I ran the native Linux version of Plain Song Christmas Special, substituting the outdated version of ONScripter-EN provided with the original for the most up-to-date build. See my guides on running ONScripter-EN in a Linux directory (system-insall; local).
While I cannot say that Plain Song Christmas Special is the strangest of the al|together visual novels (because I have played Crimsoness, which I will review in April), it is certainly at least on par with Insant Death! Panda Samurai (see my review). Its protagonists are Ryuuji and Fuuka – just like in Plain Song – but it soon becomes clear that the Ryuuji and Fuuka of Christmas Special are quite different than the pair that readers meet in the real Plain Song. Just for example, Fuuka here is Santa Claus.
As I usually do, I turn to the original description by the translators on the al|together 2005 website:
Imagine that there is this doujin author who is best-known for a heartfelt piece about a lonely young musician who listens to him sing every day (well, that and an allegorical piece about a bird who searches for a certain golden fruit, but that is an entirely different matter).
The above statement references Eno’s two other works, Plain Song and The Poor Little Bird, respectively. As it suggests, both of those pieces were serious works – meaningful and sentimental sound novels. So what of Plain Song Christmas Special? I return to the festival description:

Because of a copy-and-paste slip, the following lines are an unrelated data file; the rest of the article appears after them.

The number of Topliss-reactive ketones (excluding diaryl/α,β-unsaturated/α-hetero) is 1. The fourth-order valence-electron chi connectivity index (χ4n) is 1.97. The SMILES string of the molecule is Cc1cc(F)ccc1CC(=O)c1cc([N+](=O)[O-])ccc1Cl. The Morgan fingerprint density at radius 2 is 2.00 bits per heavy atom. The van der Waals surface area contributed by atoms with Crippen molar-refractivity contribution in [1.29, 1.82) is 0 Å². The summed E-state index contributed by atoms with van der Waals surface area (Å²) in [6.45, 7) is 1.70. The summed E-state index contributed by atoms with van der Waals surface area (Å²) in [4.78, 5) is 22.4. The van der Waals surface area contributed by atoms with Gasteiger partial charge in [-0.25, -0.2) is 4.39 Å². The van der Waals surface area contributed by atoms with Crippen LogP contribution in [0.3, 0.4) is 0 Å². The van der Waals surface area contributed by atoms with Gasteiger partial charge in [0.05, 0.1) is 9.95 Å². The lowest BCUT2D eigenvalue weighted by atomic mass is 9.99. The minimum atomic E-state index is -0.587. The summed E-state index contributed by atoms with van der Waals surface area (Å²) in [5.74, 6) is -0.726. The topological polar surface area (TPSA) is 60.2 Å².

Now imagine that during one fateful winter vacation, this hitherto docile author snapped, and from this furor was born a piece that is 90% self-parody, 100% slapstick, and 100% quick to play through.
This is perhaps the finest short description of any al|together visual novel. Having played Plain Song Christmas Special and Eno’s more serious works, Insani’s account of what happened sounds plausible. Plain Song is a heartwarming piece about the relationship between a lonely musician and a shy young woman who was touched by his songs. If one ran Plain Song Christmas Special expecting a sweet follow-up, he or she would likely be disabused of the notion by the options on the title screen.
I went into Plain Song Christmas Special knowing that it was not a serious game, but not knowing exactly what to expect. I initially thought it would be something like the cast sessions after chapters of Higurashi When They Cry – where the characters gathered together and broke the fourth wall. However, it instead features a different setting featuring two characters with the same names. There are many references to Plain Song and visual novel tropes, but it is more detached from its namesake than I expected going in.
For his part, the author, Eno, wrote in the Readme file:
Apology: If you say ‘What the hell?’ ‘I don’t get it!’ etc. please contact me by email. Thanks for reading this silly file.
Now let us review the “silly file.”
Below, I review all of the different aspects of Plain Song Christmas Special. Note again that I will cross-reference Plain Song at times – albeit with no plot spoilers for the former.
As usual, I spent quite a bit of time collecting screenshots and trying choices (more on those shortly), so I did not read Plain Song Christmas Special to create a reliable time estimate. With that being said, the 26 minute estimate from two votes on Visual Novel Database sounds right for readers who go back through the game to try different choices – the conclusion can be reached quite a bit more quickly. Christmas Special is short – albeit not notably short given some of the shorter al|together entries.